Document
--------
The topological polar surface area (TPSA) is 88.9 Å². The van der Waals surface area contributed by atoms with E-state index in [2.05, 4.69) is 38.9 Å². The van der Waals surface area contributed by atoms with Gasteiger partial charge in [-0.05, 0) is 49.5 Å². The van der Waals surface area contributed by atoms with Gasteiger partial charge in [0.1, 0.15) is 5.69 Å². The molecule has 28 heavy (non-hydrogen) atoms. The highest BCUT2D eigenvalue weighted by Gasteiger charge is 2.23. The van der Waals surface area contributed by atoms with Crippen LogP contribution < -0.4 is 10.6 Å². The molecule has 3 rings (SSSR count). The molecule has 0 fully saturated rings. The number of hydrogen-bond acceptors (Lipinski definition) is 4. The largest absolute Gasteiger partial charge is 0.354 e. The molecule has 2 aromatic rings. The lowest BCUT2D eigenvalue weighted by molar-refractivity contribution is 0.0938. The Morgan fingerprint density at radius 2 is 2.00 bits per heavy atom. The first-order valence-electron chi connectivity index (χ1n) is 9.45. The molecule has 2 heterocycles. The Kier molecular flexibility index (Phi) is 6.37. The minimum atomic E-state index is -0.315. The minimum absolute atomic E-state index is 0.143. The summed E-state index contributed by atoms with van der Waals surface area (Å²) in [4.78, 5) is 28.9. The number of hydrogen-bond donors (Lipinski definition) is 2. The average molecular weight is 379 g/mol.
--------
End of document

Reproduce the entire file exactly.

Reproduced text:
The topological polar surface area (TPSA) is 88.9 Å². The van der Waals surface area contributed by atoms with E-state index in [2.05, 4.69) is 38.9 Å². The van der Waals surface area contributed by atoms with Gasteiger partial charge in [-0.05, 0) is 49.5 Å². The van der Waals surface area contributed by atoms with Gasteiger partial charge in [0.1, 0.15) is 5.69 Å². The molecule has 28 heavy (non-hydrogen) atoms. The highest BCUT2D eigenvalue weighted by Gasteiger charge is 2.23. The van der Waals surface area contributed by atoms with Crippen LogP contribution < -0.4 is 10.6 Å². The molecule has 3 rings (SSSR count). The molecule has 0 fully saturated rings. The number of hydrogen-bond acceptors (Lipinski definition) is 4. The largest absolute Gasteiger partial charge is 0.354 e. The molecule has 2 aromatic rings. The lowest BCUT2D eigenvalue weighted by molar-refractivity contribution is 0.0938. The Morgan fingerprint density at radius 2 is 2.00 bits per heavy atom. The first-order valence-electron chi connectivity index (χ1n) is 9.45. The molecule has 2 heterocycles. The Kier molecular flexibility index (Phi) is 6.37. The minimum atomic E-state index is -0.315. The minimum absolute atomic E-state index is 0.143. The summed E-state index contributed by atoms with van der Waals surface area (Å²) in [4.78, 5) is 28.9. The number of hydrogen-bond donors (Lipinski definition) is 2. The average molecular weight is 379 g/mol.